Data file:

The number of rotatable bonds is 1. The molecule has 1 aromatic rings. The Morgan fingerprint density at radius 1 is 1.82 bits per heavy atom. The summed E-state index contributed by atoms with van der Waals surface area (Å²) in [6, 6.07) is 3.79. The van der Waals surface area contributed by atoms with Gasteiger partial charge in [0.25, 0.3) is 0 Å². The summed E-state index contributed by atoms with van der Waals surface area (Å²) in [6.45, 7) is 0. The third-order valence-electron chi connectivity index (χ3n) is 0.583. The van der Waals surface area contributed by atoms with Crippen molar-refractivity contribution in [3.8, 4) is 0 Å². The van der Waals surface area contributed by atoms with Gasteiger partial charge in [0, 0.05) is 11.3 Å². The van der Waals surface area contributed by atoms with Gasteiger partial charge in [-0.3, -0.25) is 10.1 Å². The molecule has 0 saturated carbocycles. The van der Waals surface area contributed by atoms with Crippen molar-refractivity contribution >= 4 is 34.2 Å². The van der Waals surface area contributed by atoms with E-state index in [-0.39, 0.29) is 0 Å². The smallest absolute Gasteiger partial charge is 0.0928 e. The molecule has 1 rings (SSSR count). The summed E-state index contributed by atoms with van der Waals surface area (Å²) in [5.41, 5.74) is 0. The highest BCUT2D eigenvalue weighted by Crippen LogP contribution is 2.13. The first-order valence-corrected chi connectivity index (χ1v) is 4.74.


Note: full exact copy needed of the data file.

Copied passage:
The number of rotatable bonds is 1. The molecule has 1 aromatic rings. The Morgan fingerprint density at radius 1 is 1.82 bits per heavy atom. The summed E-state index contributed by atoms with van der Waals surface area (Å²) in [6, 6.07) is 3.79. The van der Waals surface area contributed by atoms with Gasteiger partial charge in [0.25, 0.3) is 0 Å². The summed E-state index contributed by atoms with van der Waals surface area (Å²) in [6.45, 7) is 0. The third-order valence-electron chi connectivity index (χ3n) is 0.583. The van der Waals surface area contributed by atoms with Crippen molar-refractivity contribution in [3.8, 4) is 0 Å². The van der Waals surface area contributed by atoms with Gasteiger partial charge in [0, 0.05) is 11.3 Å². The van der Waals surface area contributed by atoms with Gasteiger partial charge in [-0.3, -0.25) is 10.1 Å². The molecule has 0 saturated carbocycles. The van der Waals surface area contributed by atoms with Crippen molar-refractivity contribution >= 4 is 34.2 Å². The van der Waals surface area contributed by atoms with E-state index in [-0.39, 0.29) is 0 Å². The smallest absolute Gasteiger partial charge is 0.0928 e. The molecule has 1 rings (SSSR count). The summed E-state index contributed by atoms with van der Waals surface area (Å²) in [5.41, 5.74) is 0. The highest BCUT2D eigenvalue weighted by Crippen LogP contribution is 2.13. The first-order valence-corrected chi connectivity index (χ1v) is 4.74.